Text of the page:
- The project must have an incredibly tight spec, where the client describes the required features in detail. This means a lot of homework on both sides prior to bidding, and a strong tendency towards waterfall projects that limit efficiency and flexibility.
- The consultant must put “fences” around deliverables to limit risk. For example, instead of saying “sales reports,” the bid will say something like, “up to six current pipeline reports and one commission report that covers just the current month.” This makes the bid process more expensive for the consultant (as they have to dream up all the fence verbiage) and more irritating to the client (as they don’t know what the fence verbiage means or how it will impact them).
- The consultant is likely to put exclusive responsibility on the client for items such as data quality, record conversion, and required facilities. The consultant is likely to put an amazing array of “outs” to trigger change- orders and T&M tasks.
- Project management will be dominated by the consultant, even when there is a joint activity. This means you need to comply with their schedule and processes, unless explicitly stipulated otherwise in the spec and bid. (Of course, to the degree your organization has special process needs, or wants to deviate from the consultant’s advice, the bid [and inevitable change-orders] will reflect that with a higher price.)
- The consultant will probably require sign offs at several stages, and has an incentive to apply time pressure at each approval cycle.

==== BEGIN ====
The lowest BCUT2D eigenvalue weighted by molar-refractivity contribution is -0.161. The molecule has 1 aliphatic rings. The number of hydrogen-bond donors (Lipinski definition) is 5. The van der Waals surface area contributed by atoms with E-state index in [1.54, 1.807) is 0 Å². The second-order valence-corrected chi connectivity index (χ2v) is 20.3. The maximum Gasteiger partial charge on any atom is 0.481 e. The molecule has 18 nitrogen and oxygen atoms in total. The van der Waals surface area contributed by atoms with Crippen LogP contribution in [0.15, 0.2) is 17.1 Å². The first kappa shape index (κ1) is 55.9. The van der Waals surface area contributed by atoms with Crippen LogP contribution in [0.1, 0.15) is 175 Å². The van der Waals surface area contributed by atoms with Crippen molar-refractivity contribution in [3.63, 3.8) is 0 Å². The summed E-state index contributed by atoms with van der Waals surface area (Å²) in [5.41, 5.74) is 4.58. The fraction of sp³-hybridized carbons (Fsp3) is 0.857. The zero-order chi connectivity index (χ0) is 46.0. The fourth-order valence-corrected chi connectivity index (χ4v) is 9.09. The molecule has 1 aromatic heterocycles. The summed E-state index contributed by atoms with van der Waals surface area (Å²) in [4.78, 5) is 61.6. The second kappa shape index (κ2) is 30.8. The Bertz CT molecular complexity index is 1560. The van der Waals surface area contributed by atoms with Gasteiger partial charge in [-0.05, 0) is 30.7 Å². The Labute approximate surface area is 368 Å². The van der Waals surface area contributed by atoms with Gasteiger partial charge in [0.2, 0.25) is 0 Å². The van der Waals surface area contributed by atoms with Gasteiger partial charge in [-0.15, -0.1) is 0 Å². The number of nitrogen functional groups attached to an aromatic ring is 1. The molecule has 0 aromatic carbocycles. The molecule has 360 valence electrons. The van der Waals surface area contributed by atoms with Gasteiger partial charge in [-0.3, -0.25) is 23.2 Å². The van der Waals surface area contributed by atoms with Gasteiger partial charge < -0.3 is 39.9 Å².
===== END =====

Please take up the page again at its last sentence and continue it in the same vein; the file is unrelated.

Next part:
- The consultant will try to substitute offsite and offshore resources at every possible opportunity. You can stipulate specific resources and on-site percentages, but that will only drive the bid cost up.
- Every time you discover something new during the project, change-orders will be coming. Just like with construction projects, even simplifying a deliverable item will need paperwork and may not reduce the budget or bring in the schedule.
There is no free lunch
You’re going to be paying for a lot of lunches in your project: People will be eating. The only issue is how well are the charges hidden in the bid.
By necessity, a fixed price or hybrid T&M project will have a more complicated contract and statement of work. If you want simple contracts, you’ll find them only in pure T&M projects. But no matter what form your project bid takes, make sure your lawyers read both the main agreement and the statement of work (or related attachments, no matter how they are named). The clever consultant will scatter the sneakier stipulations all over the place, hoping that the contract reviewer will doze off before connecting the dots. In the immortal words of Tom Waits, “the large print giveth and the small print taketh away.”
Want to know my firm’s top 10 sneaky contract stipulations? Maybe next week. On second thought, they’re a trade secret.
This story, "Why the customer is not always right" was originally published by CIO.